UG’s management school should be named for Peter D’Aguiar
I write in relation to Freddie Kissoon’s article `Lee and Taylor: Footnotes in the Shakespearean wind’ in the Features section of the Kaieteur News of October 3, 2012. I do not agree with Mr. Kissoon’s interpretation of Guyanese history and many of the opinions he expressed in this article. However, my purpose for writing is not to do battle with Mr. Kissoon but to support the view that the life of Peter D’Aguiar “needs to be kept alive”.
Peter D’Aguiar was a brilliant businessman and possibly the most successful Guyanese businessperson of his time. He was a captain of industry and a champion of the private sector. His skills as a businessperson should be celebrated and emulated and I wish to offer a thought on how this could be achieved for the benefit of the country.
Before I do, however, it must be noted that Mr. D’Aguiar’s fight against perceived communism blinded him to the realities of Guyanese politics and his foray into national politics had disastrous consequences for the country, the effects of which are still being felt to this day. And the PPP too, in sidelining Mr. D’Aguiar and his party, drove him into coalition with the PNC, a move Mr. D’Aguiar later regretted. In fact his statement after he parted company with the PNC and his retreat into solitude point to his disillusionment over the future and what he had helped to create.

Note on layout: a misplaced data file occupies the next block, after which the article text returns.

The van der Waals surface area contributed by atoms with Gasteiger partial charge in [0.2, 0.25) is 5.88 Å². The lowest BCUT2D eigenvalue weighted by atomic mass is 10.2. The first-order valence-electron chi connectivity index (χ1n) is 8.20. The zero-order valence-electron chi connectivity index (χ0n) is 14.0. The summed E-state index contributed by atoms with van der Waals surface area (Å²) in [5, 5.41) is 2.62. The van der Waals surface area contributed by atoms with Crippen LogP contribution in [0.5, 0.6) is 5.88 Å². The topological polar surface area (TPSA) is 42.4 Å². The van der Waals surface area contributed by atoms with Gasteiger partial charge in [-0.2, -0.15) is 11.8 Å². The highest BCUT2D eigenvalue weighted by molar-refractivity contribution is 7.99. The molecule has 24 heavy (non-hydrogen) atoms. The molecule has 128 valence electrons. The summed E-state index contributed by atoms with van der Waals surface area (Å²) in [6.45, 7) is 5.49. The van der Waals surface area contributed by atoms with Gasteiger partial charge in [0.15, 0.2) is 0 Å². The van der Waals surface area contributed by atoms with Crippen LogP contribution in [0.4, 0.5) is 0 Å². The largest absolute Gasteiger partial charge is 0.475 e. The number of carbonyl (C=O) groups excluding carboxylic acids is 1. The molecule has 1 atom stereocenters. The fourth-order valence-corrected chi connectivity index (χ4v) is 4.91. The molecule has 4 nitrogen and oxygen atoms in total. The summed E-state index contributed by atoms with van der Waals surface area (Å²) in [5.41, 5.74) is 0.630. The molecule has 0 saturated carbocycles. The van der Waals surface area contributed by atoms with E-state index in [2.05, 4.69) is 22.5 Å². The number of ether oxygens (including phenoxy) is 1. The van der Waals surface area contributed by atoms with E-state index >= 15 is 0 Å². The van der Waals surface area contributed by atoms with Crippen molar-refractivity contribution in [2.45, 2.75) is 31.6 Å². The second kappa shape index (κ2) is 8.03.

I live in Ontario, Canada. Over here all the major, internationally recognised universities have business schools that are named after prominent philanthropists and business leaders, e.g. University of Toronto – Rotman School of Management, York University – Schulich School of Business, University of Western Ontario – Ivey School of Business, University of Windsor – Odette Business School. This has happened because the corporate world recognised that Government alone cannot adequately fund the operation of a university. Consequently, wealthy business families and corporations have been willing to hand over millions of dollars to universities in return for having their names attached to these universities.
If we look closer, we see Mr. Yesu Persaud’s (Chairman of DDL) name is now attached to Warwick University – Yesu Persaud Centre for Caribbean Studies. The Centre’s website states “In 2010 on its 25th anniversary, the Centre was re-named the Yesu Persaud Centre for Caribbean Studies in honour of the Guyanese philanthropist and businessman and in recognition of his long association with and support for the Centre…” I believe that “support” included a significant sum of money that was given to Warwick.
Based on the above and being a proud alumnus of the University of Guyana (UG), I strongly urge my high school classmate, Mr. Clifford Reis, Managing Director of Banks DIH, to consider making an appropriate endowment to the University of Guyana in the name of Banks DIH founder, Mr. Peter D’Aguiar, in exchange for Mr. D’Aguiar’s name being conferred on the UG’s school of management and business. Also, I strongly urge the leadership of the UG to be proactive and seek the support of Mr. Reis to make this a reality. This will be a fitting recognition of Mr. D’Aguiar, a man whose ideas and philosophy are now being embraced by both the PPP and the PNC, and a tremendous benefit to Guyana in training future entrepreneurs.